Confederate guns in the semicircle east of the Sudley road, when Griffin and Ricketts had taken position near the Henry house.-editors. turnpike, so long as Bee, Bartow, Evans, and Wheat were on that side, we firing over their heads; and about 11 o'clock two brass 12-pounder Napoleons from the New Orleans Washington Artillery unlrnor Alston, of South Carolina, summoning me to the side of my gallant commander, Brigadier-General Bee, who had been mortally wounded near the Henry house, where Bartow had been instantly killed almost at the same moment. When I reached General Bee, who had been carried back to the cabin where I had joined him the night before, elayed the enemy's movement across Young's Branch. But for that, they might have gained the Henry plateau, before Jackson and Hampton came up, and before Bee and Bartow had rallied their disorganized troops. Minutes count as hours under such circumstances, and trifles often turn the scale in great battles. General Jackson's
Robert Underwood Johnson, Clarence Clough Buell, Battles and Leaders of the Civil War: The Opening Battles. Volume 1., Responsibilities of the first Bull Run. (search)
d obstinately. General Beauregard had joined me on Lookout Hill, and we could distinctly hear the sounds and see the smoke of the fight. But they indicated no hostile force that Evans's troops and those of Bee, Hampton, and Jackson, which we could see hurrying toward the conflict in that order, were not adequate to resist. On reaching the broad, level top of the hill south of the turnpike, Bee, appreciating the strength of the position, formed his troops (half of his own and half of Bartow's brigade) on that ground. But seeing Evans struggling against great odds, he crossed the valley and formed on the right and a little in advance of him. Here the 5 or 6 regiments, with 6 field-pieces, held their ground for an hour against 10,000 or 12,000 United States troops, General Fry (page 185) states that these troops were Andrew Porter's and Burnside's brigades, and one regiment of Heintzelman's division. Reckoning by the estimate of strength given by General Fry on page 194 thes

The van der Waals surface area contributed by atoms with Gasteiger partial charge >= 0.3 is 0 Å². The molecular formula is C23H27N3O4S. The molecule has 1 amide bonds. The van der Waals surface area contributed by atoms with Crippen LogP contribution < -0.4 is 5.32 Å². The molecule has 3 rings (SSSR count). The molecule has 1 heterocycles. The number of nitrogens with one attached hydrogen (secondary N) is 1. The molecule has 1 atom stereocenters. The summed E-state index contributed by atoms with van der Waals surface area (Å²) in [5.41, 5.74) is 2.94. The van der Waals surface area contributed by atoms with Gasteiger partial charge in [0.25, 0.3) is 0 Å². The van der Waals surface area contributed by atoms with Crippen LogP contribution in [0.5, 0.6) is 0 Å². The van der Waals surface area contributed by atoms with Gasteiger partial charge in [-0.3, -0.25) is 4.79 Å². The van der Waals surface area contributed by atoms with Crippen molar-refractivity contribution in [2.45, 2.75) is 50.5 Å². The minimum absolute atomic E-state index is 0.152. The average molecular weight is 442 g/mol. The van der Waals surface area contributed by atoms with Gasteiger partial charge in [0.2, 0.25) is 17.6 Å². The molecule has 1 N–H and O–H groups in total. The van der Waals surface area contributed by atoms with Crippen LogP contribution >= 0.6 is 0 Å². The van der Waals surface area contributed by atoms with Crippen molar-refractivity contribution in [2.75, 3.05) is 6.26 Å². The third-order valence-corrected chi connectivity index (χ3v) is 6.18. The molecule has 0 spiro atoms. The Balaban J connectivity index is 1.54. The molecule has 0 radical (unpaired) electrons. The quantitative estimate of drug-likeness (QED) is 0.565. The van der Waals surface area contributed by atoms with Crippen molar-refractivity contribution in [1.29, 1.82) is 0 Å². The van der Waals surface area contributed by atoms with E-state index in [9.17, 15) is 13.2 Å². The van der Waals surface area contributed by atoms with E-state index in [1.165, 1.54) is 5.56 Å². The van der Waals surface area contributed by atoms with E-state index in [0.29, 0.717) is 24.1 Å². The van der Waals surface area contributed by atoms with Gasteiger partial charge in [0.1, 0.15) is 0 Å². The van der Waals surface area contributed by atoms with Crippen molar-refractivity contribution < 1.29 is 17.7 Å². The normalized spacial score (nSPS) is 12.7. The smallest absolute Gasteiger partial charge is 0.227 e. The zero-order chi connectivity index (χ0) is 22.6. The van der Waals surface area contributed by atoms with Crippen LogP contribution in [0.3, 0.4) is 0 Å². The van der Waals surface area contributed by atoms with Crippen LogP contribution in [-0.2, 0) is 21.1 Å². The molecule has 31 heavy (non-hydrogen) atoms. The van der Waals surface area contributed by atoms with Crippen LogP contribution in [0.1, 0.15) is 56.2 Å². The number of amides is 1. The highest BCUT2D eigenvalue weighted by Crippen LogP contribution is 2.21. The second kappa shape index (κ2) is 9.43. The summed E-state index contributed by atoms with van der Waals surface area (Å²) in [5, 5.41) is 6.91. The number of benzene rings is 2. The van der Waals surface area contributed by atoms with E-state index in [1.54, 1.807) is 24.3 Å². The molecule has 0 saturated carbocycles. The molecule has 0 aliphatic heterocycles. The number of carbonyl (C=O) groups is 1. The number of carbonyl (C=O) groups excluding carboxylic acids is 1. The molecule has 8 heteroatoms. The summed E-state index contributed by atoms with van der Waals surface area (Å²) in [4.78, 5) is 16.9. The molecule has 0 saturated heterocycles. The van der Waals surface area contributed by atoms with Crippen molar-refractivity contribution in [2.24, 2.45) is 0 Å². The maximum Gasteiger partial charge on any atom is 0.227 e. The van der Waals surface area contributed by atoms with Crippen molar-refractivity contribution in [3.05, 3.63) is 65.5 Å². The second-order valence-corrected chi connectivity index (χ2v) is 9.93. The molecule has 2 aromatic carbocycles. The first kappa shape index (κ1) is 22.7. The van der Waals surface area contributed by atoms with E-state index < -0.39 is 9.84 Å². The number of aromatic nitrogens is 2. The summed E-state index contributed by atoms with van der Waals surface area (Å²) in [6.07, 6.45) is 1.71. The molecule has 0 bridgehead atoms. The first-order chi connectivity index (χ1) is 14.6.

Southern Historical Society Papers, Volume 4. (ed. Reverend J. William Jones), Editorial Paragraphs. (search)
Ordinances adopted by the Convention of. Virginia in secret session in April and May, 1861. Convention between the Commonwealth of Virginia and the Confederate States of America. Message of Governor Moore, of Louisiana, to the General Assembly, November, 1861. Rules and Directions for Proceedings. in the Confederate States Patent Office. Jomini's Practice of War. Richmond: West & Johnston, 1863. Proceedings of the Confederate States Congress on the announcement of the death of Col. Francis S. Bartow, of the Army of the Confederate States, and late a delegate in Congress. from the State of Georgia. General Orders from the Confederate States Adjutant and Inspector-General's Office, for 1862. Twenty-four pamphlets discussing both sides of the Slavery Question. Sixty-seven miscellaneous pamphlets on various matters of general interest. Speech of Hon. J. P. Benjamin, of Louisiana, on the right of Secession, in the United States Senate, December 31st, 1860. Four Essays on The Righ
July 28. At Savannah, Ga., the funeral obsequies of Gen. Francis S. Bartow, who was killed at the battle of Bull Run, were celebrated to-day in most imposing style. There was an immense military and civic procession, comprising all the companies in the city, with detachments from the several garrisons of the neighboring forts and batteries. The cortege started from Christ Church, where an eloquent funeral sermon was preached by Bishop Elliott. The entire population of the city was present, and manifested the deepest sorrow. The bells were tolled and minute guns were fired during the march of the column. A salute of three rounds was fired by the infantry and artillery over the grave.--Charleston Mercury, July 29. Last night the steamer W. I. Maclay, Capt. Conway, bound from Cincinnati for St. Louis, Mo., was fired into at Cape Girardeau. The Maclay had landed at Cape Girardeau to discharge freight and passengers, and had no trouble whatever with any person or persons a